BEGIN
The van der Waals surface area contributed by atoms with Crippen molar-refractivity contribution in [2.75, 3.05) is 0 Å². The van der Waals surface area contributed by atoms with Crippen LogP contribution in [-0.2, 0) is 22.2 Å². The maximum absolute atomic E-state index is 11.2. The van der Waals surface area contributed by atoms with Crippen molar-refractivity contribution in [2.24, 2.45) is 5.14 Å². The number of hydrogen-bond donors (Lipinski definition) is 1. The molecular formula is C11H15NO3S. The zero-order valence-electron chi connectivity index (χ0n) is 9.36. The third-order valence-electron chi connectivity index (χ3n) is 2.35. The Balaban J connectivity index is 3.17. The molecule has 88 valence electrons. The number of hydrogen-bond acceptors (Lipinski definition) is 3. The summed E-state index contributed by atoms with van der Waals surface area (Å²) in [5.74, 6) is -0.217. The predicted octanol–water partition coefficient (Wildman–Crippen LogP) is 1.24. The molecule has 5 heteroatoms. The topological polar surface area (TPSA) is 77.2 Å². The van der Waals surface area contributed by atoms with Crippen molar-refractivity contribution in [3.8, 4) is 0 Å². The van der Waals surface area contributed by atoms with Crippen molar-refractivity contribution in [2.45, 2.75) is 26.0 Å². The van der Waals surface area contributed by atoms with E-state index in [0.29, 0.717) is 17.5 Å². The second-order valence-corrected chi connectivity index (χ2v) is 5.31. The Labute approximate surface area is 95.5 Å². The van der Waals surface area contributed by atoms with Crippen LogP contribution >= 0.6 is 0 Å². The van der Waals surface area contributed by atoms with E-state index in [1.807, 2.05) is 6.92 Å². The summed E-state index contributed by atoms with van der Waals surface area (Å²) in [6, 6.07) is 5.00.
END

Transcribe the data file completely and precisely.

The van der Waals surface area contributed by atoms with Crippen molar-refractivity contribution in [2.75, 3.05) is 0 Å². The van der Waals surface area contributed by atoms with Crippen LogP contribution in [-0.2, 0) is 22.2 Å². The maximum absolute atomic E-state index is 11.2. The van der Waals surface area contributed by atoms with Crippen molar-refractivity contribution in [2.24, 2.45) is 5.14 Å². The number of hydrogen-bond donors (Lipinski definition) is 1. The molecular formula is C11H15NO3S. The zero-order valence-electron chi connectivity index (χ0n) is 9.36. The third-order valence-electron chi connectivity index (χ3n) is 2.35. The Balaban J connectivity index is 3.17. The molecule has 88 valence electrons. The number of hydrogen-bond acceptors (Lipinski definition) is 3. The summed E-state index contributed by atoms with van der Waals surface area (Å²) in [5.74, 6) is -0.217. The predicted octanol–water partition coefficient (Wildman–Crippen LogP) is 1.24. The molecule has 5 heteroatoms. The topological polar surface area (TPSA) is 77.2 Å². The van der Waals surface area contributed by atoms with Crippen molar-refractivity contribution in [3.8, 4) is 0 Å². The van der Waals surface area contributed by atoms with Crippen molar-refractivity contribution in [2.45, 2.75) is 26.0 Å². The van der Waals surface area contributed by atoms with E-state index in [0.29, 0.717) is 17.5 Å². The second-order valence-corrected chi connectivity index (χ2v) is 5.31. The Labute approximate surface area is 95.5 Å². The van der Waals surface area contributed by atoms with Crippen LogP contribution >= 0.6 is 0 Å². The van der Waals surface area contributed by atoms with E-state index in [1.807, 2.05) is 6.92 Å². The summed E-state index contributed by atoms with van der Waals surface area (Å²) in [6, 6.07) is 5.00.